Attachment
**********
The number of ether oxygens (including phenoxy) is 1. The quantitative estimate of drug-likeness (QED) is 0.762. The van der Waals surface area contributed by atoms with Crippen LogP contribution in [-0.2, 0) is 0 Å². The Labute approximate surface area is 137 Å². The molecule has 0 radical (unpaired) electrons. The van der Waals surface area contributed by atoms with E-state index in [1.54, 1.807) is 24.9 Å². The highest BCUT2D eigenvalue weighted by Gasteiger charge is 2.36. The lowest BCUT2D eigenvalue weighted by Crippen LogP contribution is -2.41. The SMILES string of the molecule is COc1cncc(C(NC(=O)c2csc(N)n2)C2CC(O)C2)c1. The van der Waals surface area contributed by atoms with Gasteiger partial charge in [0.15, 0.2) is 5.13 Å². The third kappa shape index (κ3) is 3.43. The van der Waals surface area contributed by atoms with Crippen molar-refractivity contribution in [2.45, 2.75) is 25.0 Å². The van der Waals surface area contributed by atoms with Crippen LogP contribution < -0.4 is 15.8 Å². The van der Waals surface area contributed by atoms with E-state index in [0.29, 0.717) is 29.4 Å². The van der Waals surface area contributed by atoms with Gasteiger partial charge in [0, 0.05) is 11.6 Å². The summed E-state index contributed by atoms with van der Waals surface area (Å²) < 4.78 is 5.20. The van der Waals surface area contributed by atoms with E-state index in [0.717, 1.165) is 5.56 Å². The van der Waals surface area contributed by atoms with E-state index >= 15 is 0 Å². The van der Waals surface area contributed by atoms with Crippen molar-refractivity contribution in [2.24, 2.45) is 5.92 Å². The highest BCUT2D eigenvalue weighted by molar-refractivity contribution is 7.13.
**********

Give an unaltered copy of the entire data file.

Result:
The number of ether oxygens (including phenoxy) is 1. The quantitative estimate of drug-likeness (QED) is 0.762. The van der Waals surface area contributed by atoms with Crippen LogP contribution in [-0.2, 0) is 0 Å². The Labute approximate surface area is 137 Å². The molecule has 0 radical (unpaired) electrons. The van der Waals surface area contributed by atoms with E-state index in [1.54, 1.807) is 24.9 Å². The highest BCUT2D eigenvalue weighted by Gasteiger charge is 2.36. The lowest BCUT2D eigenvalue weighted by Crippen LogP contribution is -2.41. The SMILES string of the molecule is COc1cncc(C(NC(=O)c2csc(N)n2)C2CC(O)C2)c1. The van der Waals surface area contributed by atoms with Gasteiger partial charge in [0.15, 0.2) is 5.13 Å². The third kappa shape index (κ3) is 3.43. The van der Waals surface area contributed by atoms with Crippen molar-refractivity contribution in [2.45, 2.75) is 25.0 Å². The van der Waals surface area contributed by atoms with Crippen LogP contribution < -0.4 is 15.8 Å². The van der Waals surface area contributed by atoms with E-state index in [0.29, 0.717) is 29.4 Å². The van der Waals surface area contributed by atoms with Gasteiger partial charge in [0, 0.05) is 11.6 Å². The summed E-state index contributed by atoms with van der Waals surface area (Å²) < 4.78 is 5.20. The van der Waals surface area contributed by atoms with E-state index in [0.717, 1.165) is 5.56 Å². The van der Waals surface area contributed by atoms with E-state index >= 15 is 0 Å². The van der Waals surface area contributed by atoms with Crippen molar-refractivity contribution in [2.24, 2.45) is 5.92 Å². The highest BCUT2D eigenvalue weighted by molar-refractivity contribution is 7.13.